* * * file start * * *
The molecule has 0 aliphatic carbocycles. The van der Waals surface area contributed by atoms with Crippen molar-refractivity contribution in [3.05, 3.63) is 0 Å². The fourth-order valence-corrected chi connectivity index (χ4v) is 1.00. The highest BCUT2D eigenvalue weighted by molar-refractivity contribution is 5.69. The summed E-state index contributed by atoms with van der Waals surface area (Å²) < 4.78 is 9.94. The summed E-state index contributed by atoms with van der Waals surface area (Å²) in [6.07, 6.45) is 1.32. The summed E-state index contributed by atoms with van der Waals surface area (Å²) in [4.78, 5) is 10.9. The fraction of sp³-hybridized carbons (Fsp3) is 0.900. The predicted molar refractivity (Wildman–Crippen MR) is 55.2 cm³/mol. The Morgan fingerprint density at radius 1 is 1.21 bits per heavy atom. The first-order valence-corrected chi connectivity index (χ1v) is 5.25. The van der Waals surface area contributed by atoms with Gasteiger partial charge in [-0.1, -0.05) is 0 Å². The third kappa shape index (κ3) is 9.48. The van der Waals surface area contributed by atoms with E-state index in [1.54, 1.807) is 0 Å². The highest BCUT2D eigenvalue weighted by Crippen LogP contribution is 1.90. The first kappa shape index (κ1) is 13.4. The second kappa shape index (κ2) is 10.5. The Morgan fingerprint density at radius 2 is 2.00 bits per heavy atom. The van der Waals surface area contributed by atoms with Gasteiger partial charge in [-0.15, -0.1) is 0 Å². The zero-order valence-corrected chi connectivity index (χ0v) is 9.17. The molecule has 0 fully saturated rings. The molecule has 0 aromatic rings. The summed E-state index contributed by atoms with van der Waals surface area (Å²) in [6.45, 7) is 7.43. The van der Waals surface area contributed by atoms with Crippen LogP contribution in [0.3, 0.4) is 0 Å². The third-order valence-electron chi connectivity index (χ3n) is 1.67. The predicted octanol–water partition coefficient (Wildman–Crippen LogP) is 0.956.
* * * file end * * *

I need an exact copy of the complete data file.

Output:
The molecule has 0 aliphatic carbocycles. The van der Waals surface area contributed by atoms with Crippen molar-refractivity contribution in [3.05, 3.63) is 0 Å². The fourth-order valence-corrected chi connectivity index (χ4v) is 1.00. The highest BCUT2D eigenvalue weighted by molar-refractivity contribution is 5.69. The summed E-state index contributed by atoms with van der Waals surface area (Å²) < 4.78 is 9.94. The summed E-state index contributed by atoms with van der Waals surface area (Å²) in [6.07, 6.45) is 1.32. The summed E-state index contributed by atoms with van der Waals surface area (Å²) in [4.78, 5) is 10.9. The fraction of sp³-hybridized carbons (Fsp3) is 0.900. The predicted molar refractivity (Wildman–Crippen MR) is 55.2 cm³/mol. The Morgan fingerprint density at radius 1 is 1.21 bits per heavy atom. The first-order valence-corrected chi connectivity index (χ1v) is 5.25. The van der Waals surface area contributed by atoms with Gasteiger partial charge in [-0.1, -0.05) is 0 Å². The third kappa shape index (κ3) is 9.48. The van der Waals surface area contributed by atoms with E-state index in [1.54, 1.807) is 0 Å². The highest BCUT2D eigenvalue weighted by Crippen LogP contribution is 1.90. The first kappa shape index (κ1) is 13.4. The second kappa shape index (κ2) is 10.5. The Morgan fingerprint density at radius 2 is 2.00 bits per heavy atom. The van der Waals surface area contributed by atoms with Gasteiger partial charge in [-0.15, -0.1) is 0 Å². The zero-order valence-corrected chi connectivity index (χ0v) is 9.17. The molecule has 0 fully saturated rings. The molecule has 0 aromatic rings. The summed E-state index contributed by atoms with van der Waals surface area (Å²) in [6.45, 7) is 7.43. The van der Waals surface area contributed by atoms with Crippen LogP contribution in [0.3, 0.4) is 0 Å². The third-order valence-electron chi connectivity index (χ3n) is 1.67. The predicted octanol–water partition coefficient (Wildman–Crippen LogP) is 0.956.